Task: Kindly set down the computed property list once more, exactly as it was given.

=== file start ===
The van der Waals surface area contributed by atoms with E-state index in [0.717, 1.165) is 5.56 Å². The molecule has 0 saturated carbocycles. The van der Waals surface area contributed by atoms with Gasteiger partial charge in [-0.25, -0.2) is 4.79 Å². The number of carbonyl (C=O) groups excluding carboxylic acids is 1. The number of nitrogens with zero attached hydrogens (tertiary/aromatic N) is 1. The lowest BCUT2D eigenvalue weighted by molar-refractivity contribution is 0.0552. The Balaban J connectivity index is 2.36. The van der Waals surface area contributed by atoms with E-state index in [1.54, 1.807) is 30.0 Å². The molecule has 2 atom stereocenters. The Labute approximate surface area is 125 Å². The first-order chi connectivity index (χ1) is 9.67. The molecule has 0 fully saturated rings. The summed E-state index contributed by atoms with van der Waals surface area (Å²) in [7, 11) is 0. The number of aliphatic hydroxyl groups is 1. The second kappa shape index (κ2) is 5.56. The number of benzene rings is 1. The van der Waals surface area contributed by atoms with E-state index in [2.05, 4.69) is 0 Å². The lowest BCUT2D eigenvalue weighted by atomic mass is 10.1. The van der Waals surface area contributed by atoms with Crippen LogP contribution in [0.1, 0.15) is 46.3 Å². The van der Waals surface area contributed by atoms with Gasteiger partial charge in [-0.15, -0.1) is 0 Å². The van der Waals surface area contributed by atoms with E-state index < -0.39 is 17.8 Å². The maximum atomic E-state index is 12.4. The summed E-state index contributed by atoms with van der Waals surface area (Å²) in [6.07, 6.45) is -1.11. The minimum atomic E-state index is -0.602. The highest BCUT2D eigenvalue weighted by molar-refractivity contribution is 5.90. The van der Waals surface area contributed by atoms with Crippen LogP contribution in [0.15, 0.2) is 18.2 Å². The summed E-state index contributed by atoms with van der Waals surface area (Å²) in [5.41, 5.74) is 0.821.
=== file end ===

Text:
The van der Waals surface area contributed by atoms with E-state index in [0.717, 1.165) is 5.56 Å². The molecule has 0 saturated carbocycles. The van der Waals surface area contributed by atoms with Gasteiger partial charge in [-0.25, -0.2) is 4.79 Å². The number of carbonyl (C=O) groups excluding carboxylic acids is 1. The number of nitrogens with zero attached hydrogens (tertiary/aromatic N) is 1. The lowest BCUT2D eigenvalue weighted by molar-refractivity contribution is 0.0552. The Balaban J connectivity index is 2.36. The van der Waals surface area contributed by atoms with E-state index in [1.54, 1.807) is 30.0 Å². The molecule has 2 atom stereocenters. The Labute approximate surface area is 125 Å². The first-order chi connectivity index (χ1) is 9.67. The molecule has 0 fully saturated rings. The summed E-state index contributed by atoms with van der Waals surface area (Å²) in [7, 11) is 0. The number of aliphatic hydroxyl groups is 1. The second kappa shape index (κ2) is 5.56. The number of benzene rings is 1. The van der Waals surface area contributed by atoms with E-state index in [2.05, 4.69) is 0 Å². The lowest BCUT2D eigenvalue weighted by atomic mass is 10.1. The van der Waals surface area contributed by atoms with Crippen LogP contribution in [0.1, 0.15) is 46.3 Å². The van der Waals surface area contributed by atoms with Gasteiger partial charge in [-0.15, -0.1) is 0 Å². The van der Waals surface area contributed by atoms with E-state index < -0.39 is 17.8 Å². The maximum atomic E-state index is 12.4. The summed E-state index contributed by atoms with van der Waals surface area (Å²) in [6.07, 6.45) is -1.11. The minimum atomic E-state index is -0.602. The highest BCUT2D eigenvalue weighted by molar-refractivity contribution is 5.90. The van der Waals surface area contributed by atoms with Crippen LogP contribution in [0.15, 0.2) is 18.2 Å². The summed E-state index contributed by atoms with van der Waals surface area (Å²) in [5.41, 5.74) is 0.821.